Republicans Decry Cuts, But Aircraft Can Cover More Ground
National Guard troops deployed to patrol the southwestern US
border with Mexico will see their numbers cut in January from the
current 1,200 to about 300. Replacing them will be military planes
and helicopters, according to the Arizona Republic.
The Pentagon reported announced the cost-saving strategy
Tuesday, but President Obama is already under attack from
Republicans for what they say is an inadequate presence to support
the mission of the Border Patrol. The National Guard ground troops
have been on duty there since June of 2010.
Representative Ben Quayle, an Arizona Republican, is the vice
chairman of the House's border-security subcommittee. He credits a
recent drop in illegal border crossings to a weak US economy, not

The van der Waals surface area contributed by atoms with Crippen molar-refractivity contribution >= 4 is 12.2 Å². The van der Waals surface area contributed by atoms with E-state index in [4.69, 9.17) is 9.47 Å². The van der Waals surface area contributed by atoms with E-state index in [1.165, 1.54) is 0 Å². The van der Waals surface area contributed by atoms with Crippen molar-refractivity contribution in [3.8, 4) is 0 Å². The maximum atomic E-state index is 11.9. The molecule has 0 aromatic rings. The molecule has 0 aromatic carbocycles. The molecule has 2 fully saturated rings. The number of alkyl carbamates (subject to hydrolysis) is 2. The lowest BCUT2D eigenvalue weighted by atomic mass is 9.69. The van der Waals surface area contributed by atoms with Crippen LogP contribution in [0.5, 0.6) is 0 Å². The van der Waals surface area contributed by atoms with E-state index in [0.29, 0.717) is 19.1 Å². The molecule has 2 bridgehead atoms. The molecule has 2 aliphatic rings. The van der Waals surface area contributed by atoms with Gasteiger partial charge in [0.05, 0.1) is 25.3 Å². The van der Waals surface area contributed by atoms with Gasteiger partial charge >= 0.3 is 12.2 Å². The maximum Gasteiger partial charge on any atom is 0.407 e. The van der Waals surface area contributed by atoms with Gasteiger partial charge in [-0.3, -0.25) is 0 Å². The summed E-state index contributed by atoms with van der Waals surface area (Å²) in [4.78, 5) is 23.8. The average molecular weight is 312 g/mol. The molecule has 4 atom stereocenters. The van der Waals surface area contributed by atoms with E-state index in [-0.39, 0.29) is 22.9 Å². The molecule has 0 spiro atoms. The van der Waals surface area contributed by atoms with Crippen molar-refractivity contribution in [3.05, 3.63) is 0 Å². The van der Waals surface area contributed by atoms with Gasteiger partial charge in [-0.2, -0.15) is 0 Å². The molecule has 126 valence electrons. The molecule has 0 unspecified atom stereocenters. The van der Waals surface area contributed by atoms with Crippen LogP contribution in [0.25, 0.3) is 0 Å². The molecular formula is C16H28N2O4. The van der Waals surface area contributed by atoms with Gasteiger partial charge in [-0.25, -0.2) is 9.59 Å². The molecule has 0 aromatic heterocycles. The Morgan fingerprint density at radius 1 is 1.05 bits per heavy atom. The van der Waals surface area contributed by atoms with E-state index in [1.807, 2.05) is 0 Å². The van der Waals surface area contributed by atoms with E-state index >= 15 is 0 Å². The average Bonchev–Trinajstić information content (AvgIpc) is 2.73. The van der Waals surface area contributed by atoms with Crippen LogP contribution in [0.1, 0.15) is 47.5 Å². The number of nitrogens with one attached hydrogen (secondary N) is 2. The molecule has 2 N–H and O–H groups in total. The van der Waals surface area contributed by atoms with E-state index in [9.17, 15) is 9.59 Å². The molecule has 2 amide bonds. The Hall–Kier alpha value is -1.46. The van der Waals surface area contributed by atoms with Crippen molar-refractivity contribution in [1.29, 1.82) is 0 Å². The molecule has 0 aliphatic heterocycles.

major advancements in border security, as he says the
administration has claimed. Arrests of illegal immigrants entering
the US through Arizona reached a 17-year low in fiscal 2011, the
year ending September 30th.
Going forward, National Guard helicopters and planes will
augment the Border Patrol's current fleet of manned and unmanned
aircraft. If spotters detect illegal activity, it will be reported
to the Border Patrol.
Michael Lytle, a border expert at the University of Texas at
Brownsville, says the shift in policy makes sense. "Intuitively,
(aircraft) can get out in remote areas and cover a lot of areas.
That is the upside of this. And if it does save us money, so much
the better. And lastly, it shows the administration is still making
the commitment to support these operations."